What type of content might you have in your video that you’re getting from some one else? In this video interview I did for Web Marketing Today, I explain some very basic legal issues with online video, including rights and permissions that every business needs to be aware of. We cover topics such as “fair use,” stock footage, music used in videos, getting permissions for usage, and when to consult with an attorney.

Dr. Ralph Wilson of Web Marketing Today interviewed me during my speaking engagement at Search Engine Strategies Chicago conference last October. Ralph has a popular website on Web marketing for beginners, along with a video interview series usually featuring event speakers. This was my 3rd time being interviewed by Ralph. You can see his full interview series since 2007-to-present on his YouTube channel.

A Very, Very, VERY Basic Legal Guide to Online Video

Here’s an overview of the points I made in the interview:

1) Get Permissions

There can be a lot of copyrights and right-of-publicity issues involved with any video you produce and publish. They can include:

  • Other people’s own copyrighted footage (e.g., video, audio recordings, or graphics) you wish to insert in your video
  • Talent featured in the video, either paid or non-paid.
  • Locations in your video. If you’re shooting at an event, you may also have to get permissions from the facility holding the event, as well as the event promoters.
  • Usage. How you feature any of these people or things in your video directly relates to the types of permissions you need. Even if you have permission to record something or someone, you may only be allowed to do so for personal use, not for public use. Or, you may be allowed to publish a video for informational purposes, but not for commercial purposes. (I.e., such as implying an endorsement of your business or to sell something.)

2) Understand “Fair Use”

Video publishers and marketers who haven’t received expressed permissions (such as in writing or otherwise recorded) definitely need to understand what is fair use – I.e., when you have protection under the law to copy someone’s copyrighted material. For example, as I covered in my earlier article on the “Fountain Lady,” fair use protections with a video are much stronger when that video is considered “newsworthy,” versus publishing a video primarily for commercial purposes (or even selling that video).

3) Know When To Consult With An Attorney

If you haven’t done so at least once already, talk with an attorney who specializes in intellectual property, Internet law, and entertainment law. (Ideally, one who not only follows the online video space and has consulted with clients on web video campaigns, but participates in web video marketing as well.) If you’re doing a big campaign involving video, consider budgeting for consulting with an attorney to have your project plans reviewed. This way you can be advised on what permissions you may or may not need to get, and what precautions you may need to take, before you start shooting, and then publishing. At the very least, you should have a much better awareness of what the risks are and how to prepare accordingly.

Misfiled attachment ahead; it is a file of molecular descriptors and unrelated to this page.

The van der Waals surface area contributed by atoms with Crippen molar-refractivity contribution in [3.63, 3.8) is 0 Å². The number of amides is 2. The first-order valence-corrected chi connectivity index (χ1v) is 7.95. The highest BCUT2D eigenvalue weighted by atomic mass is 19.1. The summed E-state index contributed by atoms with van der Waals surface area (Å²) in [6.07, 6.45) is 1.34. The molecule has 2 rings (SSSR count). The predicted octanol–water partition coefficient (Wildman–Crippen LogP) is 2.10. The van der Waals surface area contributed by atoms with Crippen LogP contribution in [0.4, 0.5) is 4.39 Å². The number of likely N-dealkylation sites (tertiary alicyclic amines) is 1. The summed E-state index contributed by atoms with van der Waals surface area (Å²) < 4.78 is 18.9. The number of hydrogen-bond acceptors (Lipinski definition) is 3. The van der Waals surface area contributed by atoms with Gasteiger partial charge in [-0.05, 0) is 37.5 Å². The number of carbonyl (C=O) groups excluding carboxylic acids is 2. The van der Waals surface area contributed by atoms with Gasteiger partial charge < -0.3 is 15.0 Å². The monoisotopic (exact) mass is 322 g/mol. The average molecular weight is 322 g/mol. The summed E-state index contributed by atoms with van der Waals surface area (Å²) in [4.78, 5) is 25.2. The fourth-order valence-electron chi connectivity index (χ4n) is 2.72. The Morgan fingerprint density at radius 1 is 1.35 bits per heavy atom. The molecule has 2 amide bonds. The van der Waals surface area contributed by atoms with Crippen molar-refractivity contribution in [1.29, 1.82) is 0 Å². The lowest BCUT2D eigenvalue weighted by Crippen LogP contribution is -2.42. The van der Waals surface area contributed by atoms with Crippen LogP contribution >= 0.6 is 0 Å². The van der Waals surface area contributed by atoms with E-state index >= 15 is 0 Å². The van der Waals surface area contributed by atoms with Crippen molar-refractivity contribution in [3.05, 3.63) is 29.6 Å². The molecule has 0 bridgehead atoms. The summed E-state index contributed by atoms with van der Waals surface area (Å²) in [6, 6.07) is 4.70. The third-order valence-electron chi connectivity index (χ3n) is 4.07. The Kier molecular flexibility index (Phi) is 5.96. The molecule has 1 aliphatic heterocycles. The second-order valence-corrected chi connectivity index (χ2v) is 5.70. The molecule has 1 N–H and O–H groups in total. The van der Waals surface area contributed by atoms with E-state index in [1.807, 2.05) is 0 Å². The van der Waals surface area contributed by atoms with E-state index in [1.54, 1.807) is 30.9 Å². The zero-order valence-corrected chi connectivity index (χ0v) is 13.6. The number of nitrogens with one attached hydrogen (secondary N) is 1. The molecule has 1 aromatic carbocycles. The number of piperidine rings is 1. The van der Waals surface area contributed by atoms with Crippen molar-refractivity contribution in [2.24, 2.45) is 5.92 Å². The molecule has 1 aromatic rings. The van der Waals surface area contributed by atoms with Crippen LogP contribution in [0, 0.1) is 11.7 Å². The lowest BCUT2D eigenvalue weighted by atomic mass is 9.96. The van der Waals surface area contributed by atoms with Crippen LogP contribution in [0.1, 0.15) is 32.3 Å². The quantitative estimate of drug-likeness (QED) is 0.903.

“Web Marketing Today” Video Interview Critique

  • Is this the best camera setup choice? Ralph’s video style for the past few years has been to do a side-by-side interview with his guest. He always seems to appear to drape his arm across the speaker, I guess to imply some sense of closeness or familiarity with the interviewee. Is this effective at getting viewers to feel like they’re part of a personal conversation? Or does it create a little creepy feeling, too?
  • Should you bring your own portable backdrop and lighting? My dark hair and dark suit blend so much in the backdrop (which was a drape separating the speakers from the press in the same room) that I appear to fade in the background. Ralph stands out a lot stronger with me from his his light-color shirt. I also appear to have a big dark shadow under my neck.
  • Does the picture appear blurry? I usually recommend doing a stronger contrast with web video, but here we appear to be washed out. (Ralph brought a pretty decent camera with him, so was this an issue of manual focus?)
  • Can I learn to quit acting like a ham at the end of these video interviews? No. :)

Images courtesy of iStockPhoto: © DNY59 #4478907; © Norebbo #5628424